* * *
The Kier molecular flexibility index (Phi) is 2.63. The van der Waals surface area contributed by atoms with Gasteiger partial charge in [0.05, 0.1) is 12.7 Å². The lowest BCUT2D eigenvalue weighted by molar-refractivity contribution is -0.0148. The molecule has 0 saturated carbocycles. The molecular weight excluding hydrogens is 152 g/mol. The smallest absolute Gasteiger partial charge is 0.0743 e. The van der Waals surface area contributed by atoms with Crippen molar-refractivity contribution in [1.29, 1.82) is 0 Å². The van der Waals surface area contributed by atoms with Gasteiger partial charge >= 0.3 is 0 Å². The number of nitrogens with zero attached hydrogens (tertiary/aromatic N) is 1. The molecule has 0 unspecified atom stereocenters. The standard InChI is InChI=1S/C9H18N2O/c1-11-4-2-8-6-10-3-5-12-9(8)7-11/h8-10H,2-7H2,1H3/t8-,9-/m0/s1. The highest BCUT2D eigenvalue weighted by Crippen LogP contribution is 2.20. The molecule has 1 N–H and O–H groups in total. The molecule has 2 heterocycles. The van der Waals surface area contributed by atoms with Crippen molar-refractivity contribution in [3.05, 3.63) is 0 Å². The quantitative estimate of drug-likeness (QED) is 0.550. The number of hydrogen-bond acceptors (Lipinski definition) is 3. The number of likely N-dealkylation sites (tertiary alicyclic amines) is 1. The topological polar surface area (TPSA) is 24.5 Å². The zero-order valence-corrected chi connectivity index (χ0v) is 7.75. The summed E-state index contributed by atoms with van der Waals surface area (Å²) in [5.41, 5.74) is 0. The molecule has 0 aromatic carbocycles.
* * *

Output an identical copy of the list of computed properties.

The Kier molecular flexibility index (Phi) is 2.63. The van der Waals surface area contributed by atoms with Gasteiger partial charge in [0.05, 0.1) is 12.7 Å². The lowest BCUT2D eigenvalue weighted by molar-refractivity contribution is -0.0148. The molecule has 0 saturated carbocycles. The molecular weight excluding hydrogens is 152 g/mol. The smallest absolute Gasteiger partial charge is 0.0743 e. The van der Waals surface area contributed by atoms with Crippen molar-refractivity contribution in [1.29, 1.82) is 0 Å². The van der Waals surface area contributed by atoms with Gasteiger partial charge >= 0.3 is 0 Å². The number of nitrogens with zero attached hydrogens (tertiary/aromatic N) is 1. The molecule has 0 unspecified atom stereocenters. The standard InChI is InChI=1S/C9H18N2O/c1-11-4-2-8-6-10-3-5-12-9(8)7-11/h8-10H,2-7H2,1H3/t8-,9-/m0/s1. The highest BCUT2D eigenvalue weighted by Crippen LogP contribution is 2.20. The molecule has 1 N–H and O–H groups in total. The molecule has 2 heterocycles. The van der Waals surface area contributed by atoms with Crippen molar-refractivity contribution in [3.05, 3.63) is 0 Å². The quantitative estimate of drug-likeness (QED) is 0.550. The number of hydrogen-bond acceptors (Lipinski definition) is 3. The number of likely N-dealkylation sites (tertiary alicyclic amines) is 1. The topological polar surface area (TPSA) is 24.5 Å². The zero-order valence-corrected chi connectivity index (χ0v) is 7.75. The summed E-state index contributed by atoms with van der Waals surface area (Å²) in [5.41, 5.74) is 0. The molecule has 0 aromatic carbocycles.